PTSD Service Dog

By Julie •  Updated: 10/28/22 •  3 min read
ESA
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PTSD Service Dog

Many people gain some benefits from owning a service dog. Service dogs are usually specifically trained to perform a task or work. These dogs help those with disabilities, such as blindness, deafness, mobility issues and more. Service dogs may also be trained to help their owners cope with certain mental health conditions, including PTSD (Post Traumatic Stress Disorder).

ESA Certificate
Do You Qualify For An Emotional Support Animal?

We help people get the proper documentation to make their pet an official Emotional Support Animal. Online approval in minutes - Housing & Travel letters.

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Service dogs are often adopted to assist individuals with PTSD, as they can be trained to alert their owners of sudden noises, provide physical support and more. The training of service dogs to handle people with PTSD is highly specialized and takes months to complete. As such, there are many organizations and individuals who have been involved in the training of service dogs for those with PTSD.

How Service Dogs Can Help

While many service dogs are trained to assist those with disabilities, some are also trained to help their owners cope with PTSD. These dogs may be trained to alert their owners of sudden noises or other traumatic events, provide physical support and more.  A service dog can be trained to alert their owner of sudden noises, such as the sound of a door slamming or a loud bang. This can be helpful for those with PTSD who have auditory hallucinations, which are sometimes triggered by loud noises. Service dogs can also provide physical support and comfort for those with PTSD.

Individuals diagnosed with PTSD may need a companion to assist them in everyday life. With service dogs, they can learn to cope with everyday life situations and maintain their mental health.

Difference Between Service Dogs and ESAs

There are many times where people mistakenly assume that service dogs and emotional support animals (ESAs) are one and the same. It is true that they have a lot of similarities, and both are considered as assistance animals. However, there are some clear differences between the two.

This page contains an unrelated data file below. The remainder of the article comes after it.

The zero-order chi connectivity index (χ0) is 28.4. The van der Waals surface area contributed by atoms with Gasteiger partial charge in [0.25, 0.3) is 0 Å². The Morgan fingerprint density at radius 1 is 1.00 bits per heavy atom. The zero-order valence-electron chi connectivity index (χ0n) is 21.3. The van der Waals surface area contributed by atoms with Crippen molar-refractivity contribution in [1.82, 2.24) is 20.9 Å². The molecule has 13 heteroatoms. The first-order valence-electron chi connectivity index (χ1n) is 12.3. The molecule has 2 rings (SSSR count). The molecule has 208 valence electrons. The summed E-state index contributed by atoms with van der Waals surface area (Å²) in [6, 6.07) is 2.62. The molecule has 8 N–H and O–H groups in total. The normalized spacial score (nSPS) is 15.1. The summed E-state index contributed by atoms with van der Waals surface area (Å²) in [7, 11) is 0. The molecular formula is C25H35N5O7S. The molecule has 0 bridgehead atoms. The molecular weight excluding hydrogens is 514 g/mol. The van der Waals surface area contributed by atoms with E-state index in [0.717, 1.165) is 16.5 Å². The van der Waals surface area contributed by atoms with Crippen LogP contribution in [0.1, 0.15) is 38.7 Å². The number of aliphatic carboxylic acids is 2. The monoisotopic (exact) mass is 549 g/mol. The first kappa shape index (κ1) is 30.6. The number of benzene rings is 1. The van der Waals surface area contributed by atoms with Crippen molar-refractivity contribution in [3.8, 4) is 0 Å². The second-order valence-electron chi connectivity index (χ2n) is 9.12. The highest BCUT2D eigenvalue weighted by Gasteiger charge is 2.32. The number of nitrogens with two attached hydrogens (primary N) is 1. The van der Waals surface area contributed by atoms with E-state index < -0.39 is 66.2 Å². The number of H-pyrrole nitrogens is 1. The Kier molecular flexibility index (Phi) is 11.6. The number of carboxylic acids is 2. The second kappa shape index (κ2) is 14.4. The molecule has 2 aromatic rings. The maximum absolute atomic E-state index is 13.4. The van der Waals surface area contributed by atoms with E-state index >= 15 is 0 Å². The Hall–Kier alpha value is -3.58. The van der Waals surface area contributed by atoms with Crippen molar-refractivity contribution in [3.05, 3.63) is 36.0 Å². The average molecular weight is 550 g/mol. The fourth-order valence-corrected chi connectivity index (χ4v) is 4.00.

The most obvious difference is that service dogs are trained to perform specific tasks for their owners, whereas ESAs are trained to provide comfort and companionship. In fact, it is obligatory for service dogs to go through intensive training, whereas ESAs do not need to be trained at all. Furthermore, service dogs often need to wear certain vests or badges to distinguish themselves from regular pets. The same requirement does not apply to emotional support animals.

ESA Certificate
Do You Qualify For An Emotional Support Animal?

We help people get the proper documentation to make their pet an official Emotional Support Animal. Online approval in minutes - Housing & Travel letters.

How to Get a PTSD Service Dog

It is important to note that service dogs for PTSD are not for everyone. First of all, it is highly recommended that the person who wants a service dog be fully aware of his or her condition. In addition, he or she must have documentation to prove this diagnosis.

You need to meet up with your healthcare provider or a licensed mental health professional. They will help you fill out the application form, and also prescribe you with a service dog, stating that it will actually benefit your condition. If you’re trying to train your pet to become a service dog for PTSD, be aware that the training can take at least half a year to complete, depending on the program and organization. The process is lengthy and requires a lot of patience. However, it is well worth it.

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Julie

Julie is a graduate of the University of North Carolina, Wilmington, where she studied Animal science. Though contrary to the opinion of her parents she was meant to study pharmacy, but she was in love with animals especially cats. Julie currently works in an animal research institute (NGO) in California and loves spending quality time with her little cat. She has the passion for making research about animals, how they survive, their way of life among others and publishes it. Julie is also happily married with two kids.

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